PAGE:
t tures.
Metropolitan And -
Collegiate: Opera

General ChairmanST
SISETS, NEW RECORDB
S ats For "'Tabourine" Sell Rapidly
In Cities Where Sbow Will
Be Presented
PLAY NEW YORK DEC. 29

General Box Office Sale
at Whitney Theater for
TicIets to
TAMBOURINE
Opening Night-Monday., Dec.7

4
I

Eben L. Graves, '26
The general chairman of "Tambour-
ine", who has supervised the work
connected, with the production of an

opera the
offering.

size of the Union's present

CITIES. PLAN RECEPTIONS
FOR MEMBERS OF CAST
Members of the company which will
piesent "Tambourine", have been as-
sured hearty receptions in each of the
cities where they appear. With the
initial incentive of playing to houses
sold out several weeks in advance,
friends and alumni of the University
have planned numerous and varied
social functions for the entertainment
of the Michigan men during their
afternoon Jand evening in each city.
Many cities are planning dances in
honor of the "beautiful ladies" of the
cast and chorus, while others have ar-
ranged dinners and special alumni
lunches for all Michigan men in the
locality on the date of the opera's
visit. A score of privately owned
automobiles have been ma4e available
to the members of the company while
in Philadelphia, and similar cour-
tesies have been extended in other
cities. At Buffalo the whole troupe
will go to Niagara Falls for a few
hours.
For the first time in the history of
the Union opera the student orchestra
accompanying the production will be
completely costumed in gypsy regalia
in harmony with the theme of the
presentation to distinguish the organi-
zation from the unusual theater musi-
cians.

Advance seat sales for "Tambour-
ine" in the cities where it will play on
its road trip that will last from Dec.
18 to Jan. 5 are far greater than ever
before attained by a Michigan show.
Many of the cities are wiring to Ann
Arbor in an effort to arrange special
performances.
In New York, where the opera will
play Dec. 29 at the Metropolitan
Opera house, the entire lower floor of
the gigantic theatre has been sold,
together with the greater portion of
the upper floors. Special permission
has been obtained by the management
to place extra chairs on the lower
floor to accommodate the large num-
ber who wish to see the Michigan pro-
duction.
Although it is impossible to/ched-
ule extra performances in the cities
that are asking for this privilege, the
large sales indicate the enthusiastic
reception that the opera is certain to
receive on its trip.
Thirteen cities with a combined
population of approximately 15,000,000
people will be covered in this year's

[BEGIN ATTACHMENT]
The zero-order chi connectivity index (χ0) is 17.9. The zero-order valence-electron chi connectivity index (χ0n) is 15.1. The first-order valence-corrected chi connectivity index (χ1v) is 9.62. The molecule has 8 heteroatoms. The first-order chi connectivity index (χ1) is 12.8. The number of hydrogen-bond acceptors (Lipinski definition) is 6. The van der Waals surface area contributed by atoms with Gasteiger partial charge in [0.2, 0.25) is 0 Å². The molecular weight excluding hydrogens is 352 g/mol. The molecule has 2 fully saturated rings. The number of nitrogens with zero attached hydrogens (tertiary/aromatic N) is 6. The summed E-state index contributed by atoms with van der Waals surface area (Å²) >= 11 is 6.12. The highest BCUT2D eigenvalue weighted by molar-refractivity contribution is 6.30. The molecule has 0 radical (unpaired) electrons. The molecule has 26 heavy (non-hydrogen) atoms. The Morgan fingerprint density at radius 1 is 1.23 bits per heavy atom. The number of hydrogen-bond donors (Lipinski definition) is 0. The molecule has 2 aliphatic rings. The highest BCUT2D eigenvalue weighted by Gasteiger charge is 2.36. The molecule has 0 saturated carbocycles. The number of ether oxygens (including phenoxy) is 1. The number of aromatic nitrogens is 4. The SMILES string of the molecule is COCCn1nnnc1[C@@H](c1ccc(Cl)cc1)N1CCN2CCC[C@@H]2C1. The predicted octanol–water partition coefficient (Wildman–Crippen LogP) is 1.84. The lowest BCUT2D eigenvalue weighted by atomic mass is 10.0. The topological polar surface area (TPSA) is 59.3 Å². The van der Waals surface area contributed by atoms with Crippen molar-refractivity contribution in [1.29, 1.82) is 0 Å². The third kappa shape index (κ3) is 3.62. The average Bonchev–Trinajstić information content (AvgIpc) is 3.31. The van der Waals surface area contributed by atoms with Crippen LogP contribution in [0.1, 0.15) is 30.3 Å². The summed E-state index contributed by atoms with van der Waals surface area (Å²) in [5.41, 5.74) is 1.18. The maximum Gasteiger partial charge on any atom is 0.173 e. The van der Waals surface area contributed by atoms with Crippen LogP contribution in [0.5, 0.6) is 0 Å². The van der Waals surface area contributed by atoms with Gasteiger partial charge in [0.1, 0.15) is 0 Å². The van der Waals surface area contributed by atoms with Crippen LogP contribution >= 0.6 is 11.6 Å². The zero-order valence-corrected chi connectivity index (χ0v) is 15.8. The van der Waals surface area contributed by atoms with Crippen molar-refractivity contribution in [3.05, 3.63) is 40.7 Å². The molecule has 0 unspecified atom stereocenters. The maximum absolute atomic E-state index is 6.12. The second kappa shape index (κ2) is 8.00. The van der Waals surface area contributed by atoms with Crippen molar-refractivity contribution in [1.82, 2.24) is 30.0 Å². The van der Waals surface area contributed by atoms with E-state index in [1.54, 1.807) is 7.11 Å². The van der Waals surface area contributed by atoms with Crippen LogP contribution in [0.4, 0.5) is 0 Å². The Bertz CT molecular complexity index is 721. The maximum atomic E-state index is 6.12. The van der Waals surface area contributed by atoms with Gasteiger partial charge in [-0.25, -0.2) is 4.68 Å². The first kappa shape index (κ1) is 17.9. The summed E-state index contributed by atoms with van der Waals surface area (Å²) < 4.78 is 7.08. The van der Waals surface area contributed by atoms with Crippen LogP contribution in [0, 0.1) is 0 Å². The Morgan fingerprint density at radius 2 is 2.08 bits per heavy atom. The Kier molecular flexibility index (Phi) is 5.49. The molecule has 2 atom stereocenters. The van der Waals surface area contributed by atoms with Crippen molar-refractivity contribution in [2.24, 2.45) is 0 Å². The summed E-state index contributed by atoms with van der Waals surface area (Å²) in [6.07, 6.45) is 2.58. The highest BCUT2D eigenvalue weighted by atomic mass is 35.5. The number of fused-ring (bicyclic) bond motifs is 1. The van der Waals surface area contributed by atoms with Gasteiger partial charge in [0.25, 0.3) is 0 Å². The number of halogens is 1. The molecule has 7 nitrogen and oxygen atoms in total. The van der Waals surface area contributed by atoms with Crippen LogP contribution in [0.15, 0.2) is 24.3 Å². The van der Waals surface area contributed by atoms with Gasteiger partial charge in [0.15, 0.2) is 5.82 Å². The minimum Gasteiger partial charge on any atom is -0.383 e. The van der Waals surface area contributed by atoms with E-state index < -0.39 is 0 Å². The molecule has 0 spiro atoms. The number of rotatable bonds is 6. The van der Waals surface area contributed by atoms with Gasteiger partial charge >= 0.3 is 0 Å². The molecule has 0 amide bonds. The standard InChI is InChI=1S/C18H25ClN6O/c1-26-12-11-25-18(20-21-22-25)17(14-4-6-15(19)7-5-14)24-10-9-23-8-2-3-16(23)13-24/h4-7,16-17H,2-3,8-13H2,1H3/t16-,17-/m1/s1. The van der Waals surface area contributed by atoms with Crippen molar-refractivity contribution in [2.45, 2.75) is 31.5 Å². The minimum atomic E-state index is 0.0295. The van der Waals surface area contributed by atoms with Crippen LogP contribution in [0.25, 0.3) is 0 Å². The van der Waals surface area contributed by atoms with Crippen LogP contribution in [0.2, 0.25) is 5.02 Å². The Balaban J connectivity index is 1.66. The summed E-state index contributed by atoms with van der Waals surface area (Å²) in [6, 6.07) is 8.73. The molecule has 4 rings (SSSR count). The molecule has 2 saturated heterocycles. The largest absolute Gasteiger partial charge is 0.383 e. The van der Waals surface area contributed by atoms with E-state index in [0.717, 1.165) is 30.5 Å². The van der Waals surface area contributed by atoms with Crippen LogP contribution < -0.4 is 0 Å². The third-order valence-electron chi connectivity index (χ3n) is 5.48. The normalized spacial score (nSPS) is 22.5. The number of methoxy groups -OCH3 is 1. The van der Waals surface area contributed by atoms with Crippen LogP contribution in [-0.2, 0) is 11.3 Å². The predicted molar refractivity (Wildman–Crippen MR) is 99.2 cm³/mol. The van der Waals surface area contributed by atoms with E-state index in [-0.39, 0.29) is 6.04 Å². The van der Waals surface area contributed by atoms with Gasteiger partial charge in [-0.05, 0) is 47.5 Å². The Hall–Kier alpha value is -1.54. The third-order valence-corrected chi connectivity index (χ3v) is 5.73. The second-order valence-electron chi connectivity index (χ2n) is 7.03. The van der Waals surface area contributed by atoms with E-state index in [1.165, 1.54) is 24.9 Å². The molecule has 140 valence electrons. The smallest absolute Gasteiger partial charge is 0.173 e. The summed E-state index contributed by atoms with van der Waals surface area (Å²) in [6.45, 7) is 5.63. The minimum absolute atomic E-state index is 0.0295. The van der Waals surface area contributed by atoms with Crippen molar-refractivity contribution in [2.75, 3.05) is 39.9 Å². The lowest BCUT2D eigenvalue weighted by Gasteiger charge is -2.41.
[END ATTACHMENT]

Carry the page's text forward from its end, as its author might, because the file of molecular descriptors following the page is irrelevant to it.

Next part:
trip, which will include Chicago,
Iansing, Grand Rapids, Saginaw,
Flint, Detroit, Buffalo, New York,
Philadelphia, Washington, Cleveland,
Cincinnati and Toledo.
IS MYTH, OPERA 580OWS
Women's feet are no smaller than
men's, according to the findings of
homer Heath, manager of "Tambour-
ine."
Mr. Heath has just purchased 400
pairs of footgear for the cast and
choruses of "Tambourine," entirely
composed of men, and he says he had
no difficulty in getting girls' slippers,
to fit.
"Feminine footgear looks smaller
b.ecause the shoe manufacturers de-
sign them with that aim in mind," he
said. "I had no trouble in obtaining
shoes for the 'girls' in the 'TambouT-
ine' company because, though wom-
en's shoes look daintier, tinier and
more fragile than the masculine
square-toed brogans, the inside di-
mensions are approximately the
sarge."
Mr. Shuter has enlarged both male
and female choruses fn the 20th an-
nual opera, eliminating the more
amateurish pony chorus.

Tasting Is elieving!
Qnce you try Barbecue Sandwiches-you will always come
back for more. Nowhere on or about the campus can you
find a more Tasty and Wholesome Lunch.

J

Across from Literary Building.
We Deliver Anywhere in thle City.

BE CONVINCED!

5, - .:

Annual

r

If a musical show can be collegiatej
and metropolitan at the same time,,
"Tambourine," will he just that, ac-
cording to Homer Heath, manager of
the show.
The two students who produced the
book and lyrics for the forthcoming
production in collaboration are, Walk-
er Everett, '26, of Chicago and Valen-
tine Davies, '27, of New York city. Mil-
ton Peterson, '27L composer of all
t he music for "Tambourine," hails
from Detroit.

CH IS
12% to 4a% reduction
fromt regular prices
Not an offering of a few items,
but our entire stock of
CORRESPONDENCE PAPERS:
Gift boxes, bulk stationery, papeteries of leading
manufacturers in many sizes, shapes and forms. Also
die embossed Michigan, Fraternity and Sorority
papers. v. -

&

THE MANS SHOP
. -E
Conservative apparel
for University men
PDVVMWA~hM1 - VT1AD'

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II
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LL
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Buy UUOKSfor
Christmas
SLATER'

LEATHER GOOF
Loose Leaf Note Bc

)S:

t l ## ' +
$ I

Dressing Cases, Pu
Cases, Bridge Sets,
Writing Cases, Cigar
ers, etc.
NOVELTIES:

11

ooks, Ladies and Gentlemen's
rses, Expense Books, Music
ame Sets, Memory Books,
a dCigarette Cases, Keytain-

'I;

KinneysHow to savemoney byspendingit

We have Silver Slippers
for Formal Wear
$590

Ash Trays, Cigarette and Cigar Humidors, Book
Ends, Brassware, Bridge Scores, Candlesticks, Can-
dles, Tally Cards, Favors, etc.
GREETING CARDS:
For all occasions including our select line of Christmas
Cards.I&A
FOUNTAIN PENS AND PENCILS:
(No Discount)
A liberal allowance will be made on your old fountain
pen on the purchase of a new pen of any of the fol-
lowing makes: Parker, Sheaffer, Conklin, LeBouef,
Wahl, Swan, John Holland.
0. D. MORRILL
17 NICKELS ARCADE

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Latest Styles in Patents,
Satins and Suedes
for Informal Wear
$4.98

Chiffon Hose, Silk to Top,.......

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1Th4 Yf